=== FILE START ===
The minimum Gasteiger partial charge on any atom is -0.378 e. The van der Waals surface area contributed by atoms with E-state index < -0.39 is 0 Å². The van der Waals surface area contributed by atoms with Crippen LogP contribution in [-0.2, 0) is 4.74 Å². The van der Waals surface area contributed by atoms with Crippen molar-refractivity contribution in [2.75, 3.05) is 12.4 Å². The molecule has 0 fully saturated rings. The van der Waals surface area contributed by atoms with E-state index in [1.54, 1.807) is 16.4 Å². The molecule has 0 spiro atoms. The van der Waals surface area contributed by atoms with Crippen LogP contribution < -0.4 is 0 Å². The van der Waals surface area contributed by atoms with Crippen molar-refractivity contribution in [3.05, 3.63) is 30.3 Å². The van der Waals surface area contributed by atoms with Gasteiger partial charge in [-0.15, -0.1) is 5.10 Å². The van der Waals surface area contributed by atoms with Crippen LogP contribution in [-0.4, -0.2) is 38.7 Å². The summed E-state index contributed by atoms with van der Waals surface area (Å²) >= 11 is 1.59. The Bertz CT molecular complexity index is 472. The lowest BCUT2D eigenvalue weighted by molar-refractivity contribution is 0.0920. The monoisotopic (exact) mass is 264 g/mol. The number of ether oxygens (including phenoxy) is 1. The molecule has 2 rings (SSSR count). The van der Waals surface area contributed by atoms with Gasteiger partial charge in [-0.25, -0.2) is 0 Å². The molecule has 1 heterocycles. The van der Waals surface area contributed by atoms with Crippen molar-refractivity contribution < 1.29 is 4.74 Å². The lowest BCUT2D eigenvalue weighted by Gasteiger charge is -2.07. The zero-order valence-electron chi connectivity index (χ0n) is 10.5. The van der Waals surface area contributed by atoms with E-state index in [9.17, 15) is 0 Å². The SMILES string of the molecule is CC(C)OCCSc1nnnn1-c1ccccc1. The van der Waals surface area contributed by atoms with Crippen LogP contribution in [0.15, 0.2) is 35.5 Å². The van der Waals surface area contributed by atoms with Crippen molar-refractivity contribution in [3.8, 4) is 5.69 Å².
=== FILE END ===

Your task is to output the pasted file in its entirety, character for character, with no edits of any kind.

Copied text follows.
The minimum Gasteiger partial charge on any atom is -0.378 e. The van der Waals surface area contributed by atoms with E-state index < -0.39 is 0 Å². The van der Waals surface area contributed by atoms with Crippen LogP contribution in [-0.2, 0) is 4.74 Å². The van der Waals surface area contributed by atoms with Crippen molar-refractivity contribution in [2.75, 3.05) is 12.4 Å². The molecule has 0 fully saturated rings. The van der Waals surface area contributed by atoms with E-state index in [1.54, 1.807) is 16.4 Å². The molecule has 0 spiro atoms. The van der Waals surface area contributed by atoms with Crippen LogP contribution < -0.4 is 0 Å². The van der Waals surface area contributed by atoms with Crippen molar-refractivity contribution in [3.05, 3.63) is 30.3 Å². The van der Waals surface area contributed by atoms with Gasteiger partial charge in [-0.15, -0.1) is 5.10 Å². The van der Waals surface area contributed by atoms with Crippen LogP contribution in [-0.4, -0.2) is 38.7 Å². The summed E-state index contributed by atoms with van der Waals surface area (Å²) >= 11 is 1.59. The Bertz CT molecular complexity index is 472. The lowest BCUT2D eigenvalue weighted by molar-refractivity contribution is 0.0920. The monoisotopic (exact) mass is 264 g/mol. The number of ether oxygens (including phenoxy) is 1. The molecule has 2 rings (SSSR count). The van der Waals surface area contributed by atoms with Gasteiger partial charge in [-0.25, -0.2) is 0 Å². The molecule has 1 heterocycles. The van der Waals surface area contributed by atoms with Crippen molar-refractivity contribution < 1.29 is 4.74 Å². The lowest BCUT2D eigenvalue weighted by Gasteiger charge is -2.07. The zero-order valence-electron chi connectivity index (χ0n) is 10.5. The van der Waals surface area contributed by atoms with E-state index in [9.17, 15) is 0 Å². The SMILES string of the molecule is CC(C)OCCSc1nnnn1-c1ccccc1. The van der Waals surface area contributed by atoms with Crippen LogP contribution in [0.15, 0.2) is 35.5 Å². The van der Waals surface area contributed by atoms with Crippen molar-refractivity contribution in [3.8, 4) is 5.69 Å².